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Working Paper


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Publication Details

A working paper by the Skills Research Initiative:accepted by the INTED conference, Valencia, Spain, March 2009. The complete research paper on the Research Capacity Building courses will be available next September.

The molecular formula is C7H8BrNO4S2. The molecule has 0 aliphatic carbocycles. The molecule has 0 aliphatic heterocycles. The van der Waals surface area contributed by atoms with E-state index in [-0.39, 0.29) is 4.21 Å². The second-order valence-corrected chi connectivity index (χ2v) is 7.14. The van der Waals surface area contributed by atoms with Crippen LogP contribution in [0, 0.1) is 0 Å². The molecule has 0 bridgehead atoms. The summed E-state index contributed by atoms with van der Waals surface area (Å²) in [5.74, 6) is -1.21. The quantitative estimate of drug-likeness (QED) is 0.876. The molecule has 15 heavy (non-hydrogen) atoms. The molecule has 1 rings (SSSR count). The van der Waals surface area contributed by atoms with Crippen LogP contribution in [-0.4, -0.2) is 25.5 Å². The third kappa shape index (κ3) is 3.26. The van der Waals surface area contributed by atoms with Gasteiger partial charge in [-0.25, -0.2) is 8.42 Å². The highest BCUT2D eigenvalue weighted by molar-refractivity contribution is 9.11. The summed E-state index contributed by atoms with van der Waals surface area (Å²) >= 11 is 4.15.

The Technological University Dublin is one of the largest multi-level higher education providers in Ireland, catering for over 22,000 students annually. Under the 1999 Qualifications (Education and Training) Act, DIT became an awarding body in its own right. Programme provision covers apprenticeships, short continuous professional development courses, taught undergraduate and postgraduate, research MPhil and PhDs. While the Institute’s traditional mission1 was focused on teaching and learning in the field of advanced technical vocational education and training (TVET), over the last decade the importance of developing a research informed culture has become prominent in the strategic policy development of the Institute. Within this new emerging research agenda substantial achievements have been made in specific fields such as; science, engineering, ICT, tourism & food. However the research potential of a large portion of staff who work in the apprenticeship and craft area has been underdeveloped. This paper reviews some contextual information relating to the emerging research agenda as expressed in documents produced by the Institutes of Technology in Ireland and the DIT. It sign-posts significant Irish national strategies and notes some European Union initiatives that have relevance to research policy in this sector of higher education. The research then applies a ‘single case study’ (Yin 1996) to describe a new initiative which seeks to unlock the research potential of staff in the apprenticeship and craft area in DIT. Reporting the findings from a pilot Research Capacity Building project, which was run in DIT in 2008. This was a collaborative project between the Head of Department of Construction Skills and the Project Manager of the Skills Research Initiative, offered to Assistant Lecturers in the Wood Skills area. The paper details the emergence of this project and utilises ‘4th generation evaluation’ methodology (Guba & Lincoln 1986) to access the effectiveness and future potential of this type of initiative. Further by adopting a participatory ‘insider’ research approach the ‘lived experience’ and ‘voice’ of staff who participated in the project is captured through in-depth ethnographic interviews. The research demonstrates a willingness of staff working in the apprenticeship and craft area to engage in, and develop skills, competencies and knowledge relating to research ‘praxis’. However there seems to be a ‘cultural gap’ and mismatch between the high level national and sectoral research policy narratives, and the direct research capacity and capability needs of apprenticeship and craft staff. The research recommends that in order for this staff cohort to gain a footprint in the research domain, there is a need for localized and flexible research capacity building initiatives. This type of proactive research capacity building intervention can facilitate the unlocking, production and dissemination of the rich expert knowledge, experience and skills inherent in the apprenticeship and craft areas.

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